4. Re: Jeff describing the plot of Hickman’s Avengers
    Ive linked to this series before but that whole section made me think of this: https://www.youtube.com/watch?v=1GXv2C7vwX0

    Re: Apple products
    I have a weird issue too. Whenever I plug my phone into a charger it will charge for a bit but then say ‘this accessory is not supported and stop charging’. Except sometimes the charged number goes up? And sometimes 5% charge will last for half an hour. The whole thing is super annoying. If anyone can suggest a good android phone to get I’d (and possibly Jeff I guess) would be all ears.

    Re: Herby
    The original form of the Chuck Norris joke?

    Also it looks like I have to watch Beyond the Valley of the Dolls man, that was some crazy shit.

    • Jeff Lester Apr 22, 2015

      That’s a solid little essay, Dave. Thanks for the link!

      Interestingly, it’s clear Hickman is actually trying to do most of what that essay talks about: Avengers and New Avengers are definitely two stories that cut back and forth between one another (although New Avengers influences the course of Avengers much more than the other way around) and Hickman relies on the “But” turn way more but also pulls a lot of “therefore” moves.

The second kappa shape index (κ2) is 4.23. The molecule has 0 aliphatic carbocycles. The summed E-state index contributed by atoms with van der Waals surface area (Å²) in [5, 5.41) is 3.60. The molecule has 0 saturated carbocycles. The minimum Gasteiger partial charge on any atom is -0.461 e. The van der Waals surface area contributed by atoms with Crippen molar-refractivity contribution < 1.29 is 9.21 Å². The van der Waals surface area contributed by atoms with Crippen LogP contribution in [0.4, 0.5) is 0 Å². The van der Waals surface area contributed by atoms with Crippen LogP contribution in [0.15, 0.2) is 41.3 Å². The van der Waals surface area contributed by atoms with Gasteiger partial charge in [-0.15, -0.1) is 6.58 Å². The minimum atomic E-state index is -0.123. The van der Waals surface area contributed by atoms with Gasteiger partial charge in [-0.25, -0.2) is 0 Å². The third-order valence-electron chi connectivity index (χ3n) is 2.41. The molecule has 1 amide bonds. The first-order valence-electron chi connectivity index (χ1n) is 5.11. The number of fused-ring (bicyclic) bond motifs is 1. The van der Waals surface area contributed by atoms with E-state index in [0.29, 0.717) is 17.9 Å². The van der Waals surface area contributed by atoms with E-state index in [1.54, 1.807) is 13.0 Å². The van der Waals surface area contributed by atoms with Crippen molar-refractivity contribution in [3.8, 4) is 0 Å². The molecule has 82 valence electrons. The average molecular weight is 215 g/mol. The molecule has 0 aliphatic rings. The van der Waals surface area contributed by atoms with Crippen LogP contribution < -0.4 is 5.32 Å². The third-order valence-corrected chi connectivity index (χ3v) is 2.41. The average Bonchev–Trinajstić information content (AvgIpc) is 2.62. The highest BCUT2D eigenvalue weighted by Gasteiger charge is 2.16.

The problem is that storytelling is like science: if you start from a flawed premise, it doesn’t matter if your logic is sound after that, you still end up with a hypothesis that is technically valid and yet still untrue: by making my saving throw against the suspension of disbelief (or would that be failing?), I just didn’t buy the plot-hammered premise and everyone’s reactions to the get-go and so the whole thing, no matter how Hickman labors, just maybe can’t ever work for me?

      Also, although Hickman does play out how his characters react to a hopeless situation (his “therefore”), it may be that the hopelessness of the situation takes the agency of choice out of the feeling of his character’s reactions: they feel inert and passive, exactly the way characters in a story probably should not. In that regard [spoilers], it’s no surprise that the most affecting moment in the story is when Namor makes his heel turn because it is effectively shown as an active choice.

      • Ahhhhh… ok
        I havnt read the comics in question and only had your summary to go off, it just sounded like there was a lot of ‘and then these guys show up’, ‘and then these guys show up’, etc.